New Wii patent case due next year

Motiva files second infringement case against Nintendo

A trial date has been set for Ohio motion control firm Motiva's second patent infringement case against Nintendo.

The company claims that the Wii treads on the toes of its 2005 patents for a "human movement measurement system," which cover devices including a wireless handheld controller.

Motiva also filed charges against Nintendo in 2008, which resulted in a court-ordered re-examination of the patents in question and the closure of the case.

The new case is due an initial determination of November 4 next year, reports the ITC, with a final decision by March 2012.

Motiva's goal is a permanent cease and desist order against Nintendo of America.

Despite holding the disputed patents, Motiva has yet to release to market any product based on them.

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Latest comments (5)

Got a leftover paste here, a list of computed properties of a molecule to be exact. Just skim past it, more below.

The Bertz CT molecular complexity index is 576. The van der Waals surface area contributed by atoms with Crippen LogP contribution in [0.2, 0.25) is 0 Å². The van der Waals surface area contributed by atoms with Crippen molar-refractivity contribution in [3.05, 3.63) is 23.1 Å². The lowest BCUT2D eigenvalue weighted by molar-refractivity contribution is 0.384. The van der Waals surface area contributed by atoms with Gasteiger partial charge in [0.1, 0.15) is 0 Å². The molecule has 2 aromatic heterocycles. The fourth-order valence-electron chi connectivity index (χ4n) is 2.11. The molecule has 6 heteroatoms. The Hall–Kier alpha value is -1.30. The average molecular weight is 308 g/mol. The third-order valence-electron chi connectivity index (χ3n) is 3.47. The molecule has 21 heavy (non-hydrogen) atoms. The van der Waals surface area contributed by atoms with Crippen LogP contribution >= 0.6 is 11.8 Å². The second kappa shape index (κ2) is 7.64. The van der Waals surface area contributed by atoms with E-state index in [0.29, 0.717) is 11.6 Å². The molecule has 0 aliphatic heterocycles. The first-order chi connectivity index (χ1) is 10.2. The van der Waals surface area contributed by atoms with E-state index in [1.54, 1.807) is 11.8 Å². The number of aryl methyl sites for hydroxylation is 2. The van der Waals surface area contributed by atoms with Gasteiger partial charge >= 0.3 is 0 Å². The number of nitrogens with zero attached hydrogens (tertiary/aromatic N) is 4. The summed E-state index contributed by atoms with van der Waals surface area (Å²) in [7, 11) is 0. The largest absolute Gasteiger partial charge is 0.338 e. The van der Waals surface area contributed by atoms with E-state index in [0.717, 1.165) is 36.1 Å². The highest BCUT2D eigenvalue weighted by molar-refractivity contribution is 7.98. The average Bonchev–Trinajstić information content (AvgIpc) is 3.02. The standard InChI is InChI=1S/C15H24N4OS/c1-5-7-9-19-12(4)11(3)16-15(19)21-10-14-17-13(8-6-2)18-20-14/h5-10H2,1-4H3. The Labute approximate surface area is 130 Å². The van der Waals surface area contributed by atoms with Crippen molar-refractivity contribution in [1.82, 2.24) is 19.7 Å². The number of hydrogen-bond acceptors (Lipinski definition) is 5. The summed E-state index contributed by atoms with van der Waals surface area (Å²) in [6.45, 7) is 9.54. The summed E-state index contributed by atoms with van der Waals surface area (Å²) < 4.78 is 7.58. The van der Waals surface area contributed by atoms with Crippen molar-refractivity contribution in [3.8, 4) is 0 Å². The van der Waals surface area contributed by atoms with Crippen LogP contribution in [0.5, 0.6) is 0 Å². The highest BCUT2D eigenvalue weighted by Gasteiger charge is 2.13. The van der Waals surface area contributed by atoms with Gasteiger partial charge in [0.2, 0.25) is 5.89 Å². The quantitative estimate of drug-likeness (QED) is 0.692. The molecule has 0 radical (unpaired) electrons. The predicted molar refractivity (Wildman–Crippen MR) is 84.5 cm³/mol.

Michael O'callaghan Studying MA Computer Games Art (Character), Teesside University9 years ago
"cease and desist" as if...
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Andrew Goodchild Studying development, Train2Game9 years ago
The case was closed in 2008? Why do they think it has a better chance now?
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Why is the patent office allowing such ridiculously broad concepts to be patented? We saw this not too long ago with that idiot who was trying to enforce a patent for drop-down menus in websites (not for the code, just for the idea).

Seriously. There need to be a few more tech-savvy folks down there.
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I smell more money being ordered to be paid to Nintendo...

And "human movement measurement system," - doesn't that sound slightly more "Kinect-ish"?
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Andrew Goodchild Studying development, Train2Game9 years ago
@Michael. As a patent needs some technical/implementation detail, if his patent involved a remote rather than camara recognition, it has nothing to do with Kinect, whether move was subject would depend onhow similar any of the included tech was.

But if the case was dismissed before, after re examining patents, that suggests that the first judge decided either the Wii was not close enough, or the bits that were were not clearly new tech when put in the patent.
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